When U.S. Discovery Meets China’s New Data and Privacy Laws

Cadence Design Systems, Inc. v. Syntronic AB et al.[1] (“Cadence”) is being recognized as one of the first significant decisions regarding discovery disputes involving Chinese companies claiming that Chinese law, specifically the recently enacted Personal Information Protection Law (“PIPL”), would prevent them from complying with discovery obligations in U.S. proceedings.

Cadence is a patent dispute where the plaintiff, Cadence Design Systems, Inc. (“CDS”), alleged unlicensed use of its software against multiple defendants. In the course of discovery, CDS requested the defendant, Syntronic (Beijing) Technology R&D Center Co., Ltd (“Syntronic Beijing”), to provide several computers that were located in China as part of a discovery request. Syntronic Beijing objected to this, claiming that Chinese data laws and, specifically, the PIPL prevented it from complying with this request.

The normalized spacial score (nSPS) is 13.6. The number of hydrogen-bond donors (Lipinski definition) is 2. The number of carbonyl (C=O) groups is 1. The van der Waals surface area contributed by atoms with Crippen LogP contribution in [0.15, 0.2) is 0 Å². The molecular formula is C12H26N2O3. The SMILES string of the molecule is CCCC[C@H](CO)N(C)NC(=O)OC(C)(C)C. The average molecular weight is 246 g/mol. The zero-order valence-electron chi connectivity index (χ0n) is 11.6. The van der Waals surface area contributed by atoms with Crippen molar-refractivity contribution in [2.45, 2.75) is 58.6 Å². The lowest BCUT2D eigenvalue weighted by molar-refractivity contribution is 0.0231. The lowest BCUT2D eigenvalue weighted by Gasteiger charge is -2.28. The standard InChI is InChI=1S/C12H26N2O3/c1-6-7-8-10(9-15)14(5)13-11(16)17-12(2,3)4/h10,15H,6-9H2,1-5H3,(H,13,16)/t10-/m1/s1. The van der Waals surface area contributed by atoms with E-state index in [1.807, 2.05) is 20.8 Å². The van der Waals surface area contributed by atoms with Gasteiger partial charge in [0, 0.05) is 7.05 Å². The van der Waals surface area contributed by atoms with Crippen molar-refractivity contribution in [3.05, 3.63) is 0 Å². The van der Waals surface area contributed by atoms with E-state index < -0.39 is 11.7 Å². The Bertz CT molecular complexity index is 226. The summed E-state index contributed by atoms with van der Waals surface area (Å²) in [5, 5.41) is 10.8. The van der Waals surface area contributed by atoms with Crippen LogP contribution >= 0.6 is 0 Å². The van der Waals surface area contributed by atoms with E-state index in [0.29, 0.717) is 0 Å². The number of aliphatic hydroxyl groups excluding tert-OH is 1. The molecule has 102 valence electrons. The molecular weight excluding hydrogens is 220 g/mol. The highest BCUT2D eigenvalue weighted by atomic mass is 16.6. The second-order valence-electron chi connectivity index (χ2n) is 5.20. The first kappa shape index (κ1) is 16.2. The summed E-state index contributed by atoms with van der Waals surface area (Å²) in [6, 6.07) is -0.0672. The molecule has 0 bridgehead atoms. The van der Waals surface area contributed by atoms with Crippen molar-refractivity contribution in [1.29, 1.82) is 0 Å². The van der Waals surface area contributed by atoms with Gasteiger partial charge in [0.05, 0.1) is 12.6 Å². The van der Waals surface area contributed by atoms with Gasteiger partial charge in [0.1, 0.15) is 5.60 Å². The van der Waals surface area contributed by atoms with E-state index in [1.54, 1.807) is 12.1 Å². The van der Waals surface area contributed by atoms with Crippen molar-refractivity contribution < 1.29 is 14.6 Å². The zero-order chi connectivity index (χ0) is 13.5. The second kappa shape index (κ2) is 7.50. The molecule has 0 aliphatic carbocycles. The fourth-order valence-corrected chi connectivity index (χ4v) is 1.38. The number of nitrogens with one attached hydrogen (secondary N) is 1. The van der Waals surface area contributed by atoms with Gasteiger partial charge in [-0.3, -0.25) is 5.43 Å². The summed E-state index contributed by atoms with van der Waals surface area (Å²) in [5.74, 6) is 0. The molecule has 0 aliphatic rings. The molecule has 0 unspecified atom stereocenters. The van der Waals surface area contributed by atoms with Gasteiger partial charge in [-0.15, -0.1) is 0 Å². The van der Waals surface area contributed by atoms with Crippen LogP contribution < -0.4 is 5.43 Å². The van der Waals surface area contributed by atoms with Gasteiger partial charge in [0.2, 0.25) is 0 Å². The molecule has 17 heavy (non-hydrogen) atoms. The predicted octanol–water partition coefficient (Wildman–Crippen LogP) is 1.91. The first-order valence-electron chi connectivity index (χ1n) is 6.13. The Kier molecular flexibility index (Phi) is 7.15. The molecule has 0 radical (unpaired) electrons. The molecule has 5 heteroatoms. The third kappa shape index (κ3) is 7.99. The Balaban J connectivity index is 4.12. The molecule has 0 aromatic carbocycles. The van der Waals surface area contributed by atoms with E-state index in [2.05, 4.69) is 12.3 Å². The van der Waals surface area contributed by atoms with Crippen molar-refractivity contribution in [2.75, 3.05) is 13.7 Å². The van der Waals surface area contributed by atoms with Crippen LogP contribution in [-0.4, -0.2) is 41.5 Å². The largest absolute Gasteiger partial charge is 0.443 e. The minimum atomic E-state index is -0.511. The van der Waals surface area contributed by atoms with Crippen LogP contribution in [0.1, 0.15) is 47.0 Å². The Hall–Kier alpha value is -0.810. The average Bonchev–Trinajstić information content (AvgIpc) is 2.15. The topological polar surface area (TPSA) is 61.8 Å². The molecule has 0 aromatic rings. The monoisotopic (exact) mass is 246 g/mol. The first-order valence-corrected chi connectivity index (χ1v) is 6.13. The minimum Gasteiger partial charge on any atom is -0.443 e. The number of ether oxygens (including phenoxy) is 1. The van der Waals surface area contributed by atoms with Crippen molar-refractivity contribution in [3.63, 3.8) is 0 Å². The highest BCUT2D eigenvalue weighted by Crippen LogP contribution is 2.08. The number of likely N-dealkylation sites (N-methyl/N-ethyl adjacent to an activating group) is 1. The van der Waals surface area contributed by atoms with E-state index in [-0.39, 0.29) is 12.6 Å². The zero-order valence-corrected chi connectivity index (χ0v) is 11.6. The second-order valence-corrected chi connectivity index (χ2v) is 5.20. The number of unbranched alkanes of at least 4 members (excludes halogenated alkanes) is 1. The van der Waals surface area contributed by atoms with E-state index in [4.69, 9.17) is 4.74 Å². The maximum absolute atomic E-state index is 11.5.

In subsequent filings by each party’s Chinese law experts regarding the discovery dispute, Syntronic Beijing stated that the computers contained personal information, that PIPL article 39[2] required separate consent of the individuals, and that it could not transfer the computers outside China without it, instead offering to allow CDS to review the computers in China. CDS’s expert claimed that PIPL article 13[3] provided an exception to this—specifically, PIPL article 13(3), which allows for an exception to consent if the request is pursuant to a legal obligation. CDS’s expert further claimed that the language of PIPL article 13 regarding exceptions for legal obligations extended to foreign legal obligations, thus encompassing a discovery request for U.S. litigation, and that this exception also extended to the separate-consent requirement found in PIPL article 39. Syntronic Beijing’s expert countered by saying that PIPL article 39 is a separate requirement in a separate part of the PIPL and thus separate consent is required despite the exceptions found in PIPL article 13.